Artificial Intelligence powers Team Spurious Correlations

Team Spurious Correlations AI presented a clinical decision making solution to help shift resources from the hospital to community care.

What a weekend. Fuelled by collaboration and caffeine, brilliant minds came together January 21-22 at the Fraser Health Hackathon – a first for a B.C. health authority, held in partnership with Simon Fraser University, the City of Surrey and Innovation Boulevard with support from the Health Tech Innovation Foundation, UrbanLogiq, OpenDataBC and TELUS. More than 80 members of the local technology community gathered along with our own experts to find new solutions to some of health care’s biggest challenges.

After two intense days of planning and development, 16 teams presented their prototype solutions to one of nine challenges. Three teams were awarded prize packages for creating solutions focused on:

  1. The overdose crisis, from Team First Responders.
  2. Clinical decision making to help shift resources from the hospital to community care, from Team Spurious Correlations AI; and
  3. Personal health records to help keep seniors healthy at home, from Team Care Crew.

Team Spurious Correlations AI presented a solution that used machine learning to find a relationship (a non-spurious correlation, if you will) between respiratory infection emergency room visits and changes in air pollution, weather and frequency of local Twitter and Google searches. Their model, which can be used for other types of illnesses, can forecast when spikes in respiratory infections are likely to occur and is visualised as an interactive map so users can identify gaps within their community and allocate resources accordingly.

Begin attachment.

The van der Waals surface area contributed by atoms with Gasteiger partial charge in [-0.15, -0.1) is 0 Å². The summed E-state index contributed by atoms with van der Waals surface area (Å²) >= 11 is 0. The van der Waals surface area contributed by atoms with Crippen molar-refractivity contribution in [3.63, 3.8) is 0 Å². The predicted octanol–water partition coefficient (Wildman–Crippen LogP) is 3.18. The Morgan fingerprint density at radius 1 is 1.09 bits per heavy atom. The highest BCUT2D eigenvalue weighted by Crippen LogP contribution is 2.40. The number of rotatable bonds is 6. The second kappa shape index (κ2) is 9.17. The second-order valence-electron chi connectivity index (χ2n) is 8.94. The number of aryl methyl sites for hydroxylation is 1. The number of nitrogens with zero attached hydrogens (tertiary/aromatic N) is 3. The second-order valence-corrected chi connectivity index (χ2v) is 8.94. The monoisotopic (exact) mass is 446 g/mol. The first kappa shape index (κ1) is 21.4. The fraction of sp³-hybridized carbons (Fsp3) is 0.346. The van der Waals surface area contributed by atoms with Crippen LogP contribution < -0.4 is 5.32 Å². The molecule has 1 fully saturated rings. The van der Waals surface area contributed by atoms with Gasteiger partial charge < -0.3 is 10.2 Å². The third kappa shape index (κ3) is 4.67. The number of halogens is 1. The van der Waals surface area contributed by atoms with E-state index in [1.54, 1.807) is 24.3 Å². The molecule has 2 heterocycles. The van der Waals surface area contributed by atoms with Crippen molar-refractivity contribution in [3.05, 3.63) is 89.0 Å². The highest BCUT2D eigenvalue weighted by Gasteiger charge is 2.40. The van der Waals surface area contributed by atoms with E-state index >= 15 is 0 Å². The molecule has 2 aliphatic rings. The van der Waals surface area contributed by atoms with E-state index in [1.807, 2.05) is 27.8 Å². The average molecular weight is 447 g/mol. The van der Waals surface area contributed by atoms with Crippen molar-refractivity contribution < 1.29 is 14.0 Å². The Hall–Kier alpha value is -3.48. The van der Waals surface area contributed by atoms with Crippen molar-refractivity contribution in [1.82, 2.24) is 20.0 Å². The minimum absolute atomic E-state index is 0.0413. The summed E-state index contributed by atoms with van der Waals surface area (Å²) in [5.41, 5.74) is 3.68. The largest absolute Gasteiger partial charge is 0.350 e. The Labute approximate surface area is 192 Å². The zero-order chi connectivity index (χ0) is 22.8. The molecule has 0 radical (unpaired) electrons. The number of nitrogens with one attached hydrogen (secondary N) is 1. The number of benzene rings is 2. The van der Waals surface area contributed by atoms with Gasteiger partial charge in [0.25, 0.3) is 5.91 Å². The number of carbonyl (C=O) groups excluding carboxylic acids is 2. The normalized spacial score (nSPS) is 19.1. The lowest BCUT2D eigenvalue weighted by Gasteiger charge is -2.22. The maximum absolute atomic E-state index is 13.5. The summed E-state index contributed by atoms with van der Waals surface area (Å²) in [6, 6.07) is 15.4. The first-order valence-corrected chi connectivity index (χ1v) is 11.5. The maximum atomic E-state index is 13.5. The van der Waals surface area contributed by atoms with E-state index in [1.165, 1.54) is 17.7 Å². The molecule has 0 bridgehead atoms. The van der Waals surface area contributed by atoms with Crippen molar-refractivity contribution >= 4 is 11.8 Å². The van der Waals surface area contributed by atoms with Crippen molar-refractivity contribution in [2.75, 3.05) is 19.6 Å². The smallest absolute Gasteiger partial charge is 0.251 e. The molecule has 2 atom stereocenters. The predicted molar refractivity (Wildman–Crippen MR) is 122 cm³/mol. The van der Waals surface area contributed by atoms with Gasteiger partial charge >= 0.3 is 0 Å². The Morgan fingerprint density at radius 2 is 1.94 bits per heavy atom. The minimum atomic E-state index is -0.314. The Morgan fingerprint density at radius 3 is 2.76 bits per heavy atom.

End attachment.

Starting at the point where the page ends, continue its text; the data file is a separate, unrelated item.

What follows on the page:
The team knew immediately after reading the challenges that they wanted to create a data-driven decision making tool. They all had experience with solving problems through machine learning – a type of artificial intelligence that involves developing computer programs that can change when exposed to new data.

“From talking with the subject-matter experts we learned there was great interest in diverting patients away from acute services and towards community services,” said team lead Michael Irvine. “This is aligned with the mission set forth by the Ministry of Health, which is packaged in what is called the ‘primary care home’ initiative.”

“It was great to be able to combine machine learning and data science techniques and producing tools that can help decision makers be proactive in how to allocate resources,” he added.

“It was my very first hackathon but it won't be my last. There's never been a better time to apply machine learning and computational techniques to tackling big data in health,” said Patrick Tan, one of three team members who also works as an analyst in Health Business Analytics at Fraser Health.

Spurious Correlations and other solutions from the Fraser Health Hackathon will continue to be developed, and teams are being considered for an opportunity to collaborate further with Fraser Health and the Innovation Boulevard Health Tech Innovation Foundation. A 16-20 week incubator period will allow teams to engage with clinical and operational leadership to refine a solution before presenting it to Fraser Health’s executive team.

“Health care contains some of the most interesting, diverse and complicated problems to solve. It also matters,” said team member Matt Ptoma. “Instead of working for pure interest or academic reasons, real change can be made. By diverting CTAS 4/5 patients away from the ER, we would be allowing the ER staff to focus on more critical cases. That's what got me excited about it and the Fraser Health Hackathon.”

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